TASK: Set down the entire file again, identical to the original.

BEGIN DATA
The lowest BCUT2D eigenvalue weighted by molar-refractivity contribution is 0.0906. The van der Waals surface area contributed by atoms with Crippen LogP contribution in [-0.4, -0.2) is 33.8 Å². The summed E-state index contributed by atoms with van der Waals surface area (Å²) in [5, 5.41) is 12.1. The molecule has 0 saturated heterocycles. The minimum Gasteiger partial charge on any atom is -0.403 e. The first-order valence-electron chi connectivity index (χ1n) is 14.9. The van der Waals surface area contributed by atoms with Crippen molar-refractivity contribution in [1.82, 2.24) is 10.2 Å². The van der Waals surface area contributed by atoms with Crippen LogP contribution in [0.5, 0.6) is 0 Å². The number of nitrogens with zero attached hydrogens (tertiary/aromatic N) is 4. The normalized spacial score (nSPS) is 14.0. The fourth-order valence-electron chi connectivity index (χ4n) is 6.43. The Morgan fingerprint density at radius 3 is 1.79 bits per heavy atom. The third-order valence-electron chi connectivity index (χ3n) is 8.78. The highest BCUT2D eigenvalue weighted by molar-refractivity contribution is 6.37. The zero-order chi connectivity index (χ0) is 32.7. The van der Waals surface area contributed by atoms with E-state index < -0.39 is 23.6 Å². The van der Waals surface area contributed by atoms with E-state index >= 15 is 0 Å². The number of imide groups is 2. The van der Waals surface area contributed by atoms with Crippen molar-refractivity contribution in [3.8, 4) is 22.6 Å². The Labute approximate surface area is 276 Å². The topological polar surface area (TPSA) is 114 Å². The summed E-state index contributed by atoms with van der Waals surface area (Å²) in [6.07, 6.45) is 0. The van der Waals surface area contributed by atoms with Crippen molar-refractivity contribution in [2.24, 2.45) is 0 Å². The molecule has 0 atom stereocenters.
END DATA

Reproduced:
The lowest BCUT2D eigenvalue weighted by molar-refractivity contribution is 0.0906. The van der Waals surface area contributed by atoms with Crippen LogP contribution in [-0.4, -0.2) is 33.8 Å². The summed E-state index contributed by atoms with van der Waals surface area (Å²) in [5, 5.41) is 12.1. The molecule has 0 saturated heterocycles. The minimum Gasteiger partial charge on any atom is -0.403 e. The first-order valence-electron chi connectivity index (χ1n) is 14.9. The van der Waals surface area contributed by atoms with Crippen molar-refractivity contribution in [1.82, 2.24) is 10.2 Å². The van der Waals surface area contributed by atoms with Crippen LogP contribution in [0.5, 0.6) is 0 Å². The number of nitrogens with zero attached hydrogens (tertiary/aromatic N) is 4. The normalized spacial score (nSPS) is 14.0. The fourth-order valence-electron chi connectivity index (χ4n) is 6.43. The Morgan fingerprint density at radius 3 is 1.79 bits per heavy atom. The third-order valence-electron chi connectivity index (χ3n) is 8.78. The highest BCUT2D eigenvalue weighted by molar-refractivity contribution is 6.37. The zero-order chi connectivity index (χ0) is 32.7. The van der Waals surface area contributed by atoms with E-state index < -0.39 is 23.6 Å². The van der Waals surface area contributed by atoms with E-state index >= 15 is 0 Å². The number of imide groups is 2. The van der Waals surface area contributed by atoms with Crippen molar-refractivity contribution in [3.8, 4) is 22.6 Å². The Labute approximate surface area is 276 Å². The topological polar surface area (TPSA) is 114 Å². The summed E-state index contributed by atoms with van der Waals surface area (Å²) in [6.07, 6.45) is 0. The van der Waals surface area contributed by atoms with Crippen molar-refractivity contribution in [2.24, 2.45) is 0 Å². The molecule has 0 atom stereocenters.